A new effort is being made to ensure that the one in six children in England with special needs get the best possible educational opportunities.
Boys are more likely to be classed as having special needs
The government aims to end variations in provision around the country.
It says that, despite many improvements in recent years, too much still depends on where children live and the school they attend.
But head teachers complain of limited resources, excessive bureaucracy - and the impact of school league tables.
SPECIAL EDUCATIONAL NEEDS
SEN children "have a significantly greater degree of difficulty in learning than the majority of their age in local mainstream schools" and need "additional or different" help
about 17% of children are considered to have SEN
of those, 64% are boys
3% have "statements" of the most severe need
wide variations between education authorities
The Education Secretary, Charles Clarke, said: "All children have the right to the best possible education, the opportunity to fulfil their potential and play a full part in the life of their school and their community."
Official statistics show 4.2% of children in Rotherham, for example, had formal "statements" of special educational needs (SEN) last year, while the incidence in Hull, a similar-sized authority, was 2.4%.
Mr Clarke said there was too much variation in provision in different parts of the country.
"This situation, where children still face real barriers to learning and parents lack confidence in the commitment and capacity of our schools to meet their child's needs, cannot be allowed to continue."
He said the reform of children's services set out in the consultation called Every Child Matters - with its focus on early intervention, preventative work, and integrated services - would "deliver real and lasting benefits" to children with SEN and their families.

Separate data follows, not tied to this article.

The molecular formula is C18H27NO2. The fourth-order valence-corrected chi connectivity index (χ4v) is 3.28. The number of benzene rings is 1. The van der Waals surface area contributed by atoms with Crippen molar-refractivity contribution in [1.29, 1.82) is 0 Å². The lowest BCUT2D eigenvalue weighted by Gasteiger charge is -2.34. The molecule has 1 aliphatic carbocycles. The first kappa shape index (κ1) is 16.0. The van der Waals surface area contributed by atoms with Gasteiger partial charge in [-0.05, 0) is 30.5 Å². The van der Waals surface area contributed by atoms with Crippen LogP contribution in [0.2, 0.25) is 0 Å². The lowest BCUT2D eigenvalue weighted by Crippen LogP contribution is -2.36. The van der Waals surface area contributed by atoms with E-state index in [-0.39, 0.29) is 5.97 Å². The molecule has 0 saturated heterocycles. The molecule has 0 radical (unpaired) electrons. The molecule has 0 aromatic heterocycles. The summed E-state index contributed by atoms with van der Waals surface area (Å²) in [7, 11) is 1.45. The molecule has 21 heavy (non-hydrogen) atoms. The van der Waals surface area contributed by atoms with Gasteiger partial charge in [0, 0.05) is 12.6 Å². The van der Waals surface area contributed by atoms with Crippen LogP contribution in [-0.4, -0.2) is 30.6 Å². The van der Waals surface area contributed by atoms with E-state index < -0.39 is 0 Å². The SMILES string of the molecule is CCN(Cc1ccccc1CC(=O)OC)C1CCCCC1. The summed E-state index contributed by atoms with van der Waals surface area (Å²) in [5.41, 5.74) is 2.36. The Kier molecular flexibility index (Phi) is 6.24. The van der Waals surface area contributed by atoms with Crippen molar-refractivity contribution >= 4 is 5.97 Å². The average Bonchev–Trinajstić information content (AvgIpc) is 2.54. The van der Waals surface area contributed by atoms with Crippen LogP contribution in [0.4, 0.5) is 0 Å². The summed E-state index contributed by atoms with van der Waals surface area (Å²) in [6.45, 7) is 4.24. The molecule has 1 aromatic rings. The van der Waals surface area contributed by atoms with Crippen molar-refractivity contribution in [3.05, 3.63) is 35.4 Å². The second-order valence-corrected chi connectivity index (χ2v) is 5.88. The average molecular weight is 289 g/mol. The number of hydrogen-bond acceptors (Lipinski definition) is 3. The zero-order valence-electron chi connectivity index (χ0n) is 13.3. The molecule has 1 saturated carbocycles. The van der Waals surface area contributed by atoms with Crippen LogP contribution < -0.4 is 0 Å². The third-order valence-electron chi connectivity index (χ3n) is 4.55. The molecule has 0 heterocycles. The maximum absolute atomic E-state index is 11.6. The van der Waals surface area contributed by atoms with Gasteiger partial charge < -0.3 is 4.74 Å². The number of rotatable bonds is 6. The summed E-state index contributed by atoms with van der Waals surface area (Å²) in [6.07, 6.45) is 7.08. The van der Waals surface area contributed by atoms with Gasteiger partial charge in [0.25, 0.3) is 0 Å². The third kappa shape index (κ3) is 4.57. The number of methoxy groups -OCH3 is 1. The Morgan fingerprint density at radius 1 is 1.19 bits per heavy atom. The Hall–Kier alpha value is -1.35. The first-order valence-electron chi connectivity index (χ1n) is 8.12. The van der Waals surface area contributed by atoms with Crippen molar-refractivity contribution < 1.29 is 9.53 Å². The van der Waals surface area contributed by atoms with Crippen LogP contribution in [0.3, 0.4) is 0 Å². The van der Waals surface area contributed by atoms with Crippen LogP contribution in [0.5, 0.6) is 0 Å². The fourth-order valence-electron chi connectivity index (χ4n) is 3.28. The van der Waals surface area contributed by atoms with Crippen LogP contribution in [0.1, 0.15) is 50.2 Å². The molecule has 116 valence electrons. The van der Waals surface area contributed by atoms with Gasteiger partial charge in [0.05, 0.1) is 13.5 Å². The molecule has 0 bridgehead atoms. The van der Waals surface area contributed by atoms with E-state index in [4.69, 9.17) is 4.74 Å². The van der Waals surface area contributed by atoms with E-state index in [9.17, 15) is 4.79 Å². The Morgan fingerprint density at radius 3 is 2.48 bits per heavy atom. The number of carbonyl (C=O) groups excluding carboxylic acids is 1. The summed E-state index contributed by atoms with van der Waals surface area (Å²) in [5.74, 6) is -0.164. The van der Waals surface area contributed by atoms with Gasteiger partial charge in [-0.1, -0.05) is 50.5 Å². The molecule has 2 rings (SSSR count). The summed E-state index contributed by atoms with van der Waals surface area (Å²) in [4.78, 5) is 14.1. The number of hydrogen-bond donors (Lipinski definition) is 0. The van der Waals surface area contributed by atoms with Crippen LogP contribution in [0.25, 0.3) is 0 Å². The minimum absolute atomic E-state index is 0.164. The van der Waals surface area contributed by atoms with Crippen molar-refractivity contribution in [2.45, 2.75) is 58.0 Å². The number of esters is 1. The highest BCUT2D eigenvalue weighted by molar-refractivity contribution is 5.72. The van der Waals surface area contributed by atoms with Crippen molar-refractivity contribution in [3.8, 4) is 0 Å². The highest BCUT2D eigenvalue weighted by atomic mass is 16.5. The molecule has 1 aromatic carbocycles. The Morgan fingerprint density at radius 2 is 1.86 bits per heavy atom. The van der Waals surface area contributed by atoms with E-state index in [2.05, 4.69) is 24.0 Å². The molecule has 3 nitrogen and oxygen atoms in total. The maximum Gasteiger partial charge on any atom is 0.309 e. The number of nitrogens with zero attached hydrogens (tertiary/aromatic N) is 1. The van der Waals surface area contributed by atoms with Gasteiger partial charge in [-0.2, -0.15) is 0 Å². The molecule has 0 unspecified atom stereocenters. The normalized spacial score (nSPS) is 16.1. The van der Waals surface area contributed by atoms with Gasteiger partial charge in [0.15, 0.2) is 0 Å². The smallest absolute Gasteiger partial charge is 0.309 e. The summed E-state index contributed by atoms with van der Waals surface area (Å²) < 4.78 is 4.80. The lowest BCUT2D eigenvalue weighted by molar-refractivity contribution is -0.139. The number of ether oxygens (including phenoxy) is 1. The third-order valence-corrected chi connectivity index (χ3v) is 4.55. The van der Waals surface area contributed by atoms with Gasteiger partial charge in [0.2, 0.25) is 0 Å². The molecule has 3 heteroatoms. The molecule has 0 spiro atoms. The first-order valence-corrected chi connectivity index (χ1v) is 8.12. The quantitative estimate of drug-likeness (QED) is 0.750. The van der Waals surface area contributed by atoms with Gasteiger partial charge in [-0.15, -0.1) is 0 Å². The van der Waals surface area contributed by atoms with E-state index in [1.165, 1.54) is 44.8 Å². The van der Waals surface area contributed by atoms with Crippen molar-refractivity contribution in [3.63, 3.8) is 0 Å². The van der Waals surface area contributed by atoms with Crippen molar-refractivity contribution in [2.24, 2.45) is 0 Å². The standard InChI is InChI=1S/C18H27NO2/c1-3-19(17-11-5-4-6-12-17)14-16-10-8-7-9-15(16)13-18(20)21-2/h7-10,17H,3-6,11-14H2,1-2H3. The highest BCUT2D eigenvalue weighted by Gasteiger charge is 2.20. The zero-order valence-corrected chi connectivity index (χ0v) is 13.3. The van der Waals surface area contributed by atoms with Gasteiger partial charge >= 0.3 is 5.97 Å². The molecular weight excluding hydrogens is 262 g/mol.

'Removing Barriers to Achievement' strategy:
- focus on early intervention - to identify children's needs as soon as possible and provide the right support to help them learn
- personalise learning for all children and make education more responsive to their diverse needs
- remove barriers to learning by developing teacher skills to meet the range of needs and focus on children's progress
- more children with SEN to be educated in mainstream schools, supported by special schools which will become centres of excellence
- clear and continuing role for designated special schools - educating children with the most severe needs, working closely with mainstream schools to share expertise and extend learning opportunities for children in both settings
- closer partnerships between education, health, social services and the voluntary sector to ensure children with SEN and disabilities get the necessary services
The general secretary of the Secondary Heads Association, John Dunford, said mainstream secondary schools wanted to play their part in creating opportunities for children with SEN and in raising their expectations and achievement.
But he added: "Lack of resources, especially in the funding situation in which many schools currently find themselves, often makes it difficult for mainstream schools to give children with special educational needs all the support they deserve.
"Excessive bureaucracy is a factor in many aspects of work with children with special educational needs. This must be cut to the minimum.
"The misguided accountability regime for secondary schools, with its emphasis on league tables, penalises schools with large numbers of SEN pupils and rewards schools that have few such children."
He said his members would welcome a government promise to review the performance tables.
The Department for Education said many head teachers had concerns the tables did not consider how inclusive a school was - in accepting special needs children - and appeared to show them performing less well than their less inclusive neighbours.
"We will explore how we could better reflect the progress made by all children in national performance tables."
This was expected to involve greater emphasis on value added measures, developing measures to reflect the progress by pupils working below the level of the tests, and including Ofsted judgements about how inclusive a school was.